Windows 8 Remote Desktop Client (RemoteFX) on tablets and Metro apps
by Brian Madden
We’ve been talking quite a bit about Windows apps delivered to tablets over the past few weeks. As you know by now, one of the new features of the upcoming Windows 8 is the support for “metro style” which are touch-based apps which will be available from a Microsoft app store.
Metro style apps are interesting because regular (classic?) Windows apps are NOT touch-based at all, instead requiring a keyboard and mouse. In scenarios where a user accesses regular Windows apps from a tablet (via VDI, TS, GoToMyPC, etc.), the user experience is pretty poor because there’s an on-screen keyboard and a lot of pinching and zooming to get the interface to work right.
So these new Windows 8 metro-style apps will change that since they’re designed for tablets. Unfortunately we now believe that tablets running Windows 8 will be in the $700-800 price range, so they’re not going to be too mainstream. And considering that Apple sold over 15m iPads last quarter alone, it’s a forgone conclusion that most of the tablets used to connect to Windows 8 environments will NOT be Windows-based tablets.
And that leads us to the main question of the day: What will the remote experience be like for metro style apps running on remote Windows 8 hosts?
Details about Microsoft’s own Metro style Remote Desktop Connection client
Microsoft actually shared quite a few details about the remote desktop experience in Windows 8 at their build conference this past September, specifically:
•The main keynote video contains a metro style remote desktop demo at 1:41:00.
•A breakout session called “What’s new in remote desktop?” has a more detailed metro remoting demo.
Here’s what we know so far:
First, Microsoft is building a metro style version of the remote desktop connection software. So there will be two versions in Windows 8–the existing mstsc.exe that works with the classic keyboard and mouse interface, and the new metro style one that’s based on touch. Here’s a screen shot of the connection screen for the metro style remote desktop client:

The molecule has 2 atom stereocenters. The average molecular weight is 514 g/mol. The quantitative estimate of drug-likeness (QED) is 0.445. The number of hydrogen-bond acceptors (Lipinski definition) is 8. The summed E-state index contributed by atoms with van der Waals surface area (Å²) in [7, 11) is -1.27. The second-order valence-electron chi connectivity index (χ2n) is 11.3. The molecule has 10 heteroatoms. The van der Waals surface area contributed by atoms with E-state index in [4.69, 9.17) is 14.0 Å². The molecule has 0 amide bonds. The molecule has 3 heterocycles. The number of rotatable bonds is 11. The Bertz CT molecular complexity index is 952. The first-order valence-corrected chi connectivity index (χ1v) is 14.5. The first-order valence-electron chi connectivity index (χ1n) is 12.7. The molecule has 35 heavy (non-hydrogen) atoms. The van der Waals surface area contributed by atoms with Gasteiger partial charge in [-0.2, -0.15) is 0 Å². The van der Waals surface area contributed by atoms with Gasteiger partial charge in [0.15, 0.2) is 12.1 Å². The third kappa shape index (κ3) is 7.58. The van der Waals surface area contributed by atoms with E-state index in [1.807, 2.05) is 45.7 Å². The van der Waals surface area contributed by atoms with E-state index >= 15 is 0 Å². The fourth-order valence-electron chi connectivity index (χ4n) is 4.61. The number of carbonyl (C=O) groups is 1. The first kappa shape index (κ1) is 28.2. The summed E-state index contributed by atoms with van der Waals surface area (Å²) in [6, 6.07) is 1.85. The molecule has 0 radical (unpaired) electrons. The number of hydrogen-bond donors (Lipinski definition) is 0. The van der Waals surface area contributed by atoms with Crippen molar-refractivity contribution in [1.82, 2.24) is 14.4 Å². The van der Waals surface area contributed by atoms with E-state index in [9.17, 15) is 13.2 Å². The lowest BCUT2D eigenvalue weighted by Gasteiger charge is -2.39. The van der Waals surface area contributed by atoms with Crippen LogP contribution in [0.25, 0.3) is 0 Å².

It’s important to note that this is just the CLIENT software that you would use if your client is a touch based metro style client. You can still use this metro style client to run non-metro (classic) Windows apps though.
One cool thing is that the metro style remote desktop client WILL remote multitouch gestures to the remote host, including the touch pressure. This is not “mouse to touch” conversion or anything–this is real touch remoting.
This new client also has the ability to connect to remote metro style apps. So if you’re using a Windows 8 tablet and you make a remote connection to a Windows 8 host running the metro style version of Internet Explorer, then YES, you can use IE with all your fingers and it will seem just like a local metro style application that was running on your tablet. (Assuming you had the bandwidth for a good experience, etc.)
What about connecting to remote metro apps from iPads, Android, etc.?
Microsoft’s own metro style remote desktop client looks cool. The only downside is that it’s a Windows 8 metro style app itself. (And there’s an ironic catch-22 here: If your tablet is powerful to run Windows 8 metro, then you don’t need to connect to remote metro apps–you can just run them locally on your tablet.
The real sweet spot for “metro remoting” is going to be to non-Windows 8 tablets, like the iPad and Android. Recall that in the current remote desktop world, Microsoft only really focuses on making an RDP client for Windows (well, and a really crashy Mac one). So we can assume that the same will be true moving forward. I would think that there’s a huge opportunity for someone else to build a metro-aware remote desktop client for the iPad and Android. (Is that a job for Citrix? Maybe, but it could also be a simple PocketCloud-like standalone app.)
Regardless of who builds it, I think that we can all agree that yes, tablets (of all kinds) will have remote access to Windows 8 metro style apps. This is a good thing, as deploying Windows apps in the datacenter has a lot of advantages which would also apply to metro apps. (The biggest downside in the past was just that the traditional keyboard-based Windows UI was not fun when delivered to a tablet. But remoting metro style apps will fix that, which is great.)
We’ll look forward to the Windows 8 beta which is due out next month. Stay tuned!
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